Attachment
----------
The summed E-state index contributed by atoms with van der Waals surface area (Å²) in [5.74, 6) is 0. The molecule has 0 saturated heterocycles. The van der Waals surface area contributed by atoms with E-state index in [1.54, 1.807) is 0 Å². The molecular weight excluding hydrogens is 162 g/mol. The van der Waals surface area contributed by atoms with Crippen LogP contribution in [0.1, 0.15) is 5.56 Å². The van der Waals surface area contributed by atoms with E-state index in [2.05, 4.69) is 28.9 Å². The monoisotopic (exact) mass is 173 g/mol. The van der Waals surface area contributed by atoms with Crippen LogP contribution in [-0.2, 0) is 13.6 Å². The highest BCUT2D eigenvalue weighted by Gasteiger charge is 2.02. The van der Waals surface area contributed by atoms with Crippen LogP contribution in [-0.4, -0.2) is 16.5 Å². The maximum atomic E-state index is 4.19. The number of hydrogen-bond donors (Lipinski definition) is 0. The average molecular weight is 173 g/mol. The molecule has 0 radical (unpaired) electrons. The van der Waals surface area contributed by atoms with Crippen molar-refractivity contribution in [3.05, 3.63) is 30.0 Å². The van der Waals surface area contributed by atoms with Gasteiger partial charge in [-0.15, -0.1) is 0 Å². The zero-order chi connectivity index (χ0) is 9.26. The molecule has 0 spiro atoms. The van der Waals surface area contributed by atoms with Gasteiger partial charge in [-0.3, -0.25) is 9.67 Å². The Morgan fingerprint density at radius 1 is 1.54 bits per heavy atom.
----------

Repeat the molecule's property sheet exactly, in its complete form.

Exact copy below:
The summed E-state index contributed by atoms with van der Waals surface area (Å²) in [5.74, 6) is 0. The molecule has 0 saturated heterocycles. The van der Waals surface area contributed by atoms with E-state index in [1.54, 1.807) is 0 Å². The molecular weight excluding hydrogens is 162 g/mol. The van der Waals surface area contributed by atoms with Crippen LogP contribution in [0.1, 0.15) is 5.56 Å². The van der Waals surface area contributed by atoms with E-state index in [2.05, 4.69) is 28.9 Å². The monoisotopic (exact) mass is 173 g/mol. The van der Waals surface area contributed by atoms with Crippen LogP contribution in [-0.2, 0) is 13.6 Å². The highest BCUT2D eigenvalue weighted by Gasteiger charge is 2.02. The van der Waals surface area contributed by atoms with Crippen LogP contribution in [-0.4, -0.2) is 16.5 Å². The maximum atomic E-state index is 4.19. The number of hydrogen-bond donors (Lipinski definition) is 0. The average molecular weight is 173 g/mol. The molecule has 0 radical (unpaired) electrons. The van der Waals surface area contributed by atoms with Crippen molar-refractivity contribution in [3.05, 3.63) is 30.0 Å². The van der Waals surface area contributed by atoms with Gasteiger partial charge in [-0.15, -0.1) is 0 Å². The zero-order chi connectivity index (χ0) is 9.26. The molecule has 0 spiro atoms. The van der Waals surface area contributed by atoms with Gasteiger partial charge in [-0.3, -0.25) is 9.67 Å². The Morgan fingerprint density at radius 1 is 1.54 bits per heavy atom.